Monday Medical: Vaccines for adults | SteamboatToday.com
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Monday Medical: Vaccines for adults

Susan Cunningham
For Steamboat Pilot & Today

With flu season fast approaching and COVID-19 continuing to spread, it’s a good time to review whether you’re up-to-date on vaccinations.

Dr. Shannon Becker, a family practice physician at UCHealth Primary Care in Craig, answers common questions about vaccines for adults below.

What is a vaccination?

A vaccination is a medication that helps train your immune system to fight off a certain disease. By introducing molecules from the disease, the vaccination causes an immune response that prepares your body to identify and fight off the disease in the future.

Vaccinations are usually given as shots, but some may be given through nasal sprays or oral medications.

“Vaccinations can either prevent disease completely, or in other cases, make a disease less severe for a person who has received the vaccination,” Becker said.

Are childhood immunizations enough?

No. Some vaccines, such as the vaccine for tetanus, require periodic updates. Others, such as the vaccine that helps prevent shingles, are only available for adults.

Which vaccines should adults consider getting?

Adults as old as 50 commonly receive the flu shot and the Tdap vaccination, which is for tetanus, diphtheria and pertussis or whooping cough. The HPV vaccine, which prevents against the human papillomavirus that can cause cervical cancer, has been approved for adults as old as 45.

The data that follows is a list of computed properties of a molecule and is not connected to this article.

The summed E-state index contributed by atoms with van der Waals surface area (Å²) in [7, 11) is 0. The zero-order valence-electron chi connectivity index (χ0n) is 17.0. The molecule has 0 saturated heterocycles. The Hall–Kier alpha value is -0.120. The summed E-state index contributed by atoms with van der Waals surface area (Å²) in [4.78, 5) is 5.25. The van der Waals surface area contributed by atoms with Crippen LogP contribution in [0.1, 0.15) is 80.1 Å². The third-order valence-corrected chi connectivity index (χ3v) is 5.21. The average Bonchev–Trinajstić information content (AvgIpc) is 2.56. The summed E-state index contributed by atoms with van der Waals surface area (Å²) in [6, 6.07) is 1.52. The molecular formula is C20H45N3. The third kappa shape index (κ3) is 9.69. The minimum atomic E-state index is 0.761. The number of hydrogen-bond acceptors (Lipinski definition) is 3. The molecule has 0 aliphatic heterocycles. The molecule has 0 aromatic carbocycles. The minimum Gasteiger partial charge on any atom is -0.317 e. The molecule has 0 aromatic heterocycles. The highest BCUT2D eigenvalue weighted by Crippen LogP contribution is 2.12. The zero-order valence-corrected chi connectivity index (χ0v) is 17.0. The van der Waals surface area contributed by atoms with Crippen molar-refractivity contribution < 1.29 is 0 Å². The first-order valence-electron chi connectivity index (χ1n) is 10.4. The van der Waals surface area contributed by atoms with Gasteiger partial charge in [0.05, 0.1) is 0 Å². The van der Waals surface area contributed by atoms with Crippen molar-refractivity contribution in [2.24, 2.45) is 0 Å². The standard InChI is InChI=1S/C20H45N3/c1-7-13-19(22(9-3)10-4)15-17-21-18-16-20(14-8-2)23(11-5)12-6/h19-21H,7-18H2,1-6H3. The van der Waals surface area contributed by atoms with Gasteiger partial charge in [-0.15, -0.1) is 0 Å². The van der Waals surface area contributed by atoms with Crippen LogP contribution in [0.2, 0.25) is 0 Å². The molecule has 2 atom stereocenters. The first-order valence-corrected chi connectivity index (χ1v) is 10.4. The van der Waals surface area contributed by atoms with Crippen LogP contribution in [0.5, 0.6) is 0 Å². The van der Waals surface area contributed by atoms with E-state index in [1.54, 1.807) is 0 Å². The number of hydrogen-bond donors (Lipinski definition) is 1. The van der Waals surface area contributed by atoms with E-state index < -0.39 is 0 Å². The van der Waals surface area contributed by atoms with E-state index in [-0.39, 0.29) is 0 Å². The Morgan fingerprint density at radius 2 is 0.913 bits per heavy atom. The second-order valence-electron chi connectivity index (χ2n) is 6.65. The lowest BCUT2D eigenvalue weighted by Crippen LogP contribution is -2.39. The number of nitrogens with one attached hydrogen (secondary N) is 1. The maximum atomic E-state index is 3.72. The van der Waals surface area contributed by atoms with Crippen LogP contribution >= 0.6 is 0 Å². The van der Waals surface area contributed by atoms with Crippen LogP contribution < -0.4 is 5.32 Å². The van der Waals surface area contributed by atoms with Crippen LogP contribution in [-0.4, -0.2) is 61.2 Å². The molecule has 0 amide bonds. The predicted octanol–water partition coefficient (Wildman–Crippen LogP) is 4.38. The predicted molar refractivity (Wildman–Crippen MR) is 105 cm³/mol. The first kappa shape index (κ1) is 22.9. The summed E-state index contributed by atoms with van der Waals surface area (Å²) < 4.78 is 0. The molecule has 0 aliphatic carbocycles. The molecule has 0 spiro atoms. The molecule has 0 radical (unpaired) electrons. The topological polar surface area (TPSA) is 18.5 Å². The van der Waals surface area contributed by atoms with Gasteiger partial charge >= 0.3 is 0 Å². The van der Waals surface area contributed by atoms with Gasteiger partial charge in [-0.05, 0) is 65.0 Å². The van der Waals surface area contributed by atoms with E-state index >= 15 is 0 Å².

In addition to the flu shot and Tdap, adults ages 50 to 64 may get the vaccination for shingles. And after age 65, a pneumonia vaccine is also typically recommended.

“Certain medical conditions may affect this schedule or qualify you for additional vaccines at a different age, so it is important to contact your physician regarding what is right for you,” Becker said.

For instance, someone who is immunocompromised, pregnant or has increased risk of a disease due to their occupation may qualify for vaccinations earlier. Becker recommends patients with diabetes have a pneumonia vaccine before age 65, and those with asthma are encouraged to have a flu shot instead of the flu nasal spray.

In most cases, flu shots are recommended in the fall. Other vaccines can be taken any time of year, based on age and past vaccinations.

What is a booster shot?

A booster shot is an extra dose of a vaccine given at a specific time after the initial dose. “It is designed to boost the immune system and is given when evidence shows that the effectiveness of a vaccine wanes over time,” Becker said. For example, the tetanus shot is often boosted every 10 years.

What common concerns do you hear about vaccines?

“One common concern is that the flu shot gives the person the flu,” Becker said. “The flu shot is a killed vaccine, so cannot give a person the flu. It can ramp up the immune system as it is supposed to, which can make a person feel a bit under the weather for a few days.”

And some adults worry that if they’re allergic to eggs, they can’t get a flu shot, as some forms of the flu shot contain small amounts of egg protein.

“However, this amount is small enough that it should not cause an allergic reaction, and it is recommended that those with egg allergy still get their flu shot,” Becker said.

“Bottom line, talk to your doctor,” Becker said. “They can help guide you regarding what immunizations are recommended for your age and medical condition risk factors.”

Susan Cunningham writes for UCHealth Yampa Valley Medical Center. She can be reached at cunninghamsbc@gmail.com.


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